However, this book was not without some significant flaws, which kept it from being a 5-star book. None that disturbed me as much as Micah intending to take BART at 3am in Something Beautiful. That’s guaranteed to seriously piss off anyone who lives in the San Francisco Bay Area, as it’s a major issue that BART stops running at midnight. Of all the factual errors in all the books I’ve ever read, that still stands out as one of the more egregious (no, I’m not bitter. Not at all. Really). But in this one there were confusing typos like Micah sighed, took out his wallet and gave Micah a five.
More importantly, I was disoriented by the mention of Leo’s seemingly many former lovers. He and Adam got together when Leo was twenty-one. Adam cheated regularly, but the impression I got in Something Beautiful was that Leo was faithful. I suppose Leo could have had a wild and crazy youth and racked up his share of lovers in just a few years, but the wording seemed to suggest that these past lovers were accrued over decades. So either I was wrong about his faithfulness, or he and Adam played with others over the years. While either of those is plausible, neither fits my impression from Something Beautiful. I even went back and read over those parts, to see if I’d misremembered or misinterpreted. Nope, still have the same impression. So I have no idea what to make of that.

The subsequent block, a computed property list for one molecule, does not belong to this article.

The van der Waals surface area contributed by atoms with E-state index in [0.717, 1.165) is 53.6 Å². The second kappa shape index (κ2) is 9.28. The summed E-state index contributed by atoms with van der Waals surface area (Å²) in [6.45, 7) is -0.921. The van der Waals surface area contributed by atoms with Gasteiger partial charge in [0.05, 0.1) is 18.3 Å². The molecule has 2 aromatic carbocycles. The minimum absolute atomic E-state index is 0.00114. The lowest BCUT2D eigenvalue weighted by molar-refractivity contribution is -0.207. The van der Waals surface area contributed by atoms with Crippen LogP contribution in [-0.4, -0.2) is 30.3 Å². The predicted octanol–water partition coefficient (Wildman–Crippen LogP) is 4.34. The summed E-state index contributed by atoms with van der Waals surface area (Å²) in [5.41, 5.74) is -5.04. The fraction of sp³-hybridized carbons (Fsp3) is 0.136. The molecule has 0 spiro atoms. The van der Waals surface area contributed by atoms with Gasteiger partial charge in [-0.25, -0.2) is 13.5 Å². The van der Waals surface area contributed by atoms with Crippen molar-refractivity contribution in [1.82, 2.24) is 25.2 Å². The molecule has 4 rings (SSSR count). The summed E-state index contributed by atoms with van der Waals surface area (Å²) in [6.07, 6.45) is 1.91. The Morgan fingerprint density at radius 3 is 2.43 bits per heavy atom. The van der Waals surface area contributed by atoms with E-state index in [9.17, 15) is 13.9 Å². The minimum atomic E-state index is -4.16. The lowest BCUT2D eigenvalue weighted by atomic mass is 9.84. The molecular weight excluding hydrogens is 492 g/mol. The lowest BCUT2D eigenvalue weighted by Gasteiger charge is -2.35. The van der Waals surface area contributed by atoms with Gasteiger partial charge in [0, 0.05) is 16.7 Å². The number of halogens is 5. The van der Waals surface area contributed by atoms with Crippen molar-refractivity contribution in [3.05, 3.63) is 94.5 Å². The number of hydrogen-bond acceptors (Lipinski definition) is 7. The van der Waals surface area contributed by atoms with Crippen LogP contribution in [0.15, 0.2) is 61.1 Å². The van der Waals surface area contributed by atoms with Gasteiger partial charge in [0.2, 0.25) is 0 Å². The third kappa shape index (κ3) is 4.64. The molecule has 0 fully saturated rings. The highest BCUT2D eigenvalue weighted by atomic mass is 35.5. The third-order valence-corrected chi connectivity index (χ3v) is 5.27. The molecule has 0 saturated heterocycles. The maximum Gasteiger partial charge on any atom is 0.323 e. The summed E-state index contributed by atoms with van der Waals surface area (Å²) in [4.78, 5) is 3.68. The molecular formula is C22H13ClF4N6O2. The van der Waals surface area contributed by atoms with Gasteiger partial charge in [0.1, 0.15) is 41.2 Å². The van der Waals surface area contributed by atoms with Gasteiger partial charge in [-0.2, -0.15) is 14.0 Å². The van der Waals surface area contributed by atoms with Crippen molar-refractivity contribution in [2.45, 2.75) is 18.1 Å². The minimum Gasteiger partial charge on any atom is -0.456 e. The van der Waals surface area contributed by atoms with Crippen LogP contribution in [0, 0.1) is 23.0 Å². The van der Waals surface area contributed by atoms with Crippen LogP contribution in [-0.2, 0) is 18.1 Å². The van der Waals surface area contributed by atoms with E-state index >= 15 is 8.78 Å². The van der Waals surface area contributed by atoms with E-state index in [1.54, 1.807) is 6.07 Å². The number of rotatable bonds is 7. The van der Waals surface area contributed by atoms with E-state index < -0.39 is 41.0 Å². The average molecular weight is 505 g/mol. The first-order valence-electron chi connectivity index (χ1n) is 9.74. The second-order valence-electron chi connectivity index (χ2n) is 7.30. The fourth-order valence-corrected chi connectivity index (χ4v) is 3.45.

I was also confused by Ben’s characterization. I remember loving him in the first two books, but in this one I barely recognized him. I certainly didn’t like him much. So either he’s changed a lot, or I have. And I thought Adam was a bit of a caricature of an awful ex, something that startled me after he and Leo had spent twenty-eight years together. I suppose there are people who suddenly turn out to be so awful after so long, but I had to work at convincing myself it was believable. Stuart swimming in the Thames also surprised me, but if there is anywhere nice enough to be able to do so, he could certainly afford to live there.
So while I didn’t have any single issue as big as taking BART at 3am (!!!), there were several little issues that niggled at me throughout the story. Even so, it was engaging and engrossing enough for me to mostly ignore them. When I love the characters, when I get engaged in a story, I’ll forgive, overlook, or ignore many things. This story is a great example of that. It’s great as it is, but at the risk of sounding like a broken record, I really, really wish it had gotten good editing.
Despite the niggles, I loved this and recommend it whether you’ve read the earlier books or not. The series could end here, but there was obvious potential for a secondary character to get his own story, one I’d love to read. And I’d love to see at least one more book simply because I love the characters and want to spend more time with them.